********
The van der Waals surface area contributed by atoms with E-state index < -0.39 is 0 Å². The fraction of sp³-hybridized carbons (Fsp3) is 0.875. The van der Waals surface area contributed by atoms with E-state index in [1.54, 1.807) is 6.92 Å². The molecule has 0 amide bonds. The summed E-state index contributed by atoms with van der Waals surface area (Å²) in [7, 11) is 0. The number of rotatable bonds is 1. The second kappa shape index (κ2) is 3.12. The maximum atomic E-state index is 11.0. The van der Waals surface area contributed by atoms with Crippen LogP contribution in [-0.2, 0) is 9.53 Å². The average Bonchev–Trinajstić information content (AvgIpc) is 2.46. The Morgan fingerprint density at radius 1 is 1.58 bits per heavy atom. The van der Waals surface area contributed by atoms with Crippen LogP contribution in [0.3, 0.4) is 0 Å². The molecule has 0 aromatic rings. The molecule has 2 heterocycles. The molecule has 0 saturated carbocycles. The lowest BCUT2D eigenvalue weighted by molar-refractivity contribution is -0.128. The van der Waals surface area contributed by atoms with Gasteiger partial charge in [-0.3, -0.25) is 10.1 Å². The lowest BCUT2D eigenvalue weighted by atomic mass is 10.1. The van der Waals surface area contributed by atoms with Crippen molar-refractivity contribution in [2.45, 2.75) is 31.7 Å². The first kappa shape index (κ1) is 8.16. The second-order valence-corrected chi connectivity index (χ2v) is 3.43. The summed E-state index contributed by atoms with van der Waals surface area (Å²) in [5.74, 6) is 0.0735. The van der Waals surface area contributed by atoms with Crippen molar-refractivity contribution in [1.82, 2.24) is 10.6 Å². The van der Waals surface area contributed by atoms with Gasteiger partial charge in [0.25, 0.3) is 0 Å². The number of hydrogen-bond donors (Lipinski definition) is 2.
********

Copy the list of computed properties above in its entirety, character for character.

The van der Waals surface area contributed by atoms with E-state index < -0.39 is 0 Å². The fraction of sp³-hybridized carbons (Fsp3) is 0.875. The van der Waals surface area contributed by atoms with E-state index in [1.54, 1.807) is 6.92 Å². The molecule has 0 amide bonds. The summed E-state index contributed by atoms with van der Waals surface area (Å²) in [7, 11) is 0. The number of rotatable bonds is 1. The second kappa shape index (κ2) is 3.12. The maximum atomic E-state index is 11.0. The van der Waals surface area contributed by atoms with Crippen LogP contribution in [-0.2, 0) is 9.53 Å². The average Bonchev–Trinajstić information content (AvgIpc) is 2.46. The Morgan fingerprint density at radius 1 is 1.58 bits per heavy atom. The van der Waals surface area contributed by atoms with Crippen LogP contribution in [0.3, 0.4) is 0 Å². The molecule has 0 aromatic rings. The molecule has 2 heterocycles. The molecule has 0 saturated carbocycles. The lowest BCUT2D eigenvalue weighted by molar-refractivity contribution is -0.128. The van der Waals surface area contributed by atoms with Gasteiger partial charge in [-0.3, -0.25) is 10.1 Å². The lowest BCUT2D eigenvalue weighted by atomic mass is 10.1. The van der Waals surface area contributed by atoms with Crippen molar-refractivity contribution in [2.45, 2.75) is 31.7 Å². The first kappa shape index (κ1) is 8.16. The second-order valence-corrected chi connectivity index (χ2v) is 3.43. The summed E-state index contributed by atoms with van der Waals surface area (Å²) in [5.74, 6) is 0.0735. The van der Waals surface area contributed by atoms with Crippen molar-refractivity contribution in [1.82, 2.24) is 10.6 Å². The van der Waals surface area contributed by atoms with Gasteiger partial charge in [0.25, 0.3) is 0 Å². The number of hydrogen-bond donors (Lipinski definition) is 2.